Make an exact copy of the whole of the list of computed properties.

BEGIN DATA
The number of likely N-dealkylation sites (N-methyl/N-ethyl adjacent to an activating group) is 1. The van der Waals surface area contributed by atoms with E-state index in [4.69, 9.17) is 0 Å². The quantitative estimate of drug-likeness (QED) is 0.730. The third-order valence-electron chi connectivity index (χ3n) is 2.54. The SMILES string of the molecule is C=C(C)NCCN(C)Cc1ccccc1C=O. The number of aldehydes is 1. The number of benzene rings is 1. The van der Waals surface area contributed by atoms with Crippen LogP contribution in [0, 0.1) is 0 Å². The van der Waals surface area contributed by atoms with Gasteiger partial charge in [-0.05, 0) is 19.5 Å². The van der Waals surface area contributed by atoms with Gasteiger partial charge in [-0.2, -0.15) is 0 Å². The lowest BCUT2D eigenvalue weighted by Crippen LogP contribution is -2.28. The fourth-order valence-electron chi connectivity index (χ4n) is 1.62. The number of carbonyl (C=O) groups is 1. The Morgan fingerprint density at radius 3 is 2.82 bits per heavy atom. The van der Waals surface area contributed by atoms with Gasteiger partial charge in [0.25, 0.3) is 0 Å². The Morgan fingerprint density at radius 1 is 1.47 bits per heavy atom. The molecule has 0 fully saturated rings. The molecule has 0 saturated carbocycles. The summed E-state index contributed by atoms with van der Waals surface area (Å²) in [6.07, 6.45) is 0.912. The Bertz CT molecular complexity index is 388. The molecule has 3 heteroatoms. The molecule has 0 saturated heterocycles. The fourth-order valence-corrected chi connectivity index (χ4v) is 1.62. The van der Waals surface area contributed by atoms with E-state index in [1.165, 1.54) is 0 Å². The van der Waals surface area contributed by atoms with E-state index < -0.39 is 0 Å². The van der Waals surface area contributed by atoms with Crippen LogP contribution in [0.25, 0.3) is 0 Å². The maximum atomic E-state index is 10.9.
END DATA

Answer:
The number of likely N-dealkylation sites (N-methyl/N-ethyl adjacent to an activating group) is 1. The van der Waals surface area contributed by atoms with E-state index in [4.69, 9.17) is 0 Å². The quantitative estimate of drug-likeness (QED) is 0.730. The third-order valence-electron chi connectivity index (χ3n) is 2.54. The SMILES string of the molecule is C=C(C)NCCN(C)Cc1ccccc1C=O. The number of aldehydes is 1. The number of benzene rings is 1. The van der Waals surface area contributed by atoms with Crippen LogP contribution in [0, 0.1) is 0 Å². The van der Waals surface area contributed by atoms with Gasteiger partial charge in [-0.05, 0) is 19.5 Å². The van der Waals surface area contributed by atoms with Gasteiger partial charge in [-0.2, -0.15) is 0 Å². The lowest BCUT2D eigenvalue weighted by Crippen LogP contribution is -2.28. The fourth-order valence-electron chi connectivity index (χ4n) is 1.62. The number of carbonyl (C=O) groups is 1. The Morgan fingerprint density at radius 3 is 2.82 bits per heavy atom. The van der Waals surface area contributed by atoms with Gasteiger partial charge in [0.25, 0.3) is 0 Å². The Morgan fingerprint density at radius 1 is 1.47 bits per heavy atom. The molecule has 0 fully saturated rings. The molecule has 0 saturated carbocycles. The summed E-state index contributed by atoms with van der Waals surface area (Å²) in [6.07, 6.45) is 0.912. The Bertz CT molecular complexity index is 388. The molecule has 3 heteroatoms. The molecule has 0 saturated heterocycles. The fourth-order valence-corrected chi connectivity index (χ4v) is 1.62. The van der Waals surface area contributed by atoms with E-state index in [1.165, 1.54) is 0 Å². The van der Waals surface area contributed by atoms with E-state index < -0.39 is 0 Å². The van der Waals surface area contributed by atoms with Crippen LogP contribution in [0.25, 0.3) is 0 Å². The maximum atomic E-state index is 10.9.